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My book review this week is on Daniel Goleman’s bookLeadership: The Power of Emotional Intelligence. The book is a collection of his key leadership writings. Some takeaways include:

  • Emotional intelligence (EI) is absolutely essential for executive roles. We see EI in four areas – self-awareness, social awareness, relationship management, and self-management.
  • To be self-aware, we must understand our own “emotions, strengths, weaknesses, needs, and drives.” This awareness help us to provide constructive feedback when needed. People who are self-aware can comfortably discuss their own strengths and weaknesses.  (Loc. 350)
  • People with high levels of social awareness typically show great empathy, are organizationally astute, and have a service mindset. These people know when to offer constructive feedback. They get along well with others, listen attentively, and can spot power imbalances. (Loc. 1662)  Empathy is increasingly important for three reasons: globalization and the resulting diversity, increasing reliance on teams due to the growing complexities of the work, and a need to retain talent. (Loc. 469)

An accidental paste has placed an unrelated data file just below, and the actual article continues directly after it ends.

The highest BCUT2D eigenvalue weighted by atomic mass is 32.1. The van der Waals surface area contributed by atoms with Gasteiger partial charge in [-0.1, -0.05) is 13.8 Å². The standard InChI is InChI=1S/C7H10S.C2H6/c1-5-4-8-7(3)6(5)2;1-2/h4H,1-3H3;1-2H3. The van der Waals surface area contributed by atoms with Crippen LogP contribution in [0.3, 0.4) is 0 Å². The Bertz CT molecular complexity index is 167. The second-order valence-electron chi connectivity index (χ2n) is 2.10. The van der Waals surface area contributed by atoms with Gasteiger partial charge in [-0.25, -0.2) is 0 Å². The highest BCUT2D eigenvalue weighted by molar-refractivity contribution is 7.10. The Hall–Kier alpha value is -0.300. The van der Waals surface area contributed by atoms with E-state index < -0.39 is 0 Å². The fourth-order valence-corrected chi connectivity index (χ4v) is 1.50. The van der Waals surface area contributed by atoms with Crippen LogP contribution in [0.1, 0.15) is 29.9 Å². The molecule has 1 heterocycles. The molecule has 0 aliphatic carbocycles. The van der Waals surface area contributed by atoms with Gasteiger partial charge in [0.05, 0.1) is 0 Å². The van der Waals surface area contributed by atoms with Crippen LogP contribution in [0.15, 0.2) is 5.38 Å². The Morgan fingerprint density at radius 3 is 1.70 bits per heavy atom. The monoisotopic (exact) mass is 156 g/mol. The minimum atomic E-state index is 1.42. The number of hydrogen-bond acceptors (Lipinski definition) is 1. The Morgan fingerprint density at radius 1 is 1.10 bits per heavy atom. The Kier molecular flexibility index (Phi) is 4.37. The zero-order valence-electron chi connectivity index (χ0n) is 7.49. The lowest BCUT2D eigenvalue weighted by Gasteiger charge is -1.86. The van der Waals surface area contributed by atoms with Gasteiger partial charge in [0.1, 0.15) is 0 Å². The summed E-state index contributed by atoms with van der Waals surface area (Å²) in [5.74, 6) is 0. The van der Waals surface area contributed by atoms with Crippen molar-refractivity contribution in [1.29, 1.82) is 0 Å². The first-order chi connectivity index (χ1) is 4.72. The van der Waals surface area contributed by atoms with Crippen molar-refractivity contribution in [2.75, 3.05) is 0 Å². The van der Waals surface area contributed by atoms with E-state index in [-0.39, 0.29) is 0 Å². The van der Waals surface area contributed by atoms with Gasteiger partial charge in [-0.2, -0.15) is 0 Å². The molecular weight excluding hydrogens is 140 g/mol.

• Leaders with good relationship management skills are inspirational and influential. They know how to manage conflict, build teams, lead change initiatives, and develop others. (Loc. 1672)
  • Self-management can be seen in one’s ability to control impulsivity. People who are good at regulating their behavior typically spend time on reflection and are more comfortable with change and ambiguity. They usually have a high level of integrity. To be effective, leaders must have the motivation to channel their positive emotions into results. (Loc. 426)
  • The best leaders are able to use multiple styles of leadership and evaluate when to use each. “Authoritative leaders mobilize people toward a vision. Affiliative leaders create emotional bonds and harmony. Democratic leaders build consensus through participation. Pacesetting leaders expect excellence and self-direction. Coaching leaders develop people for the future. And coercive leaders demand immediate compliance.” (Loc. 557)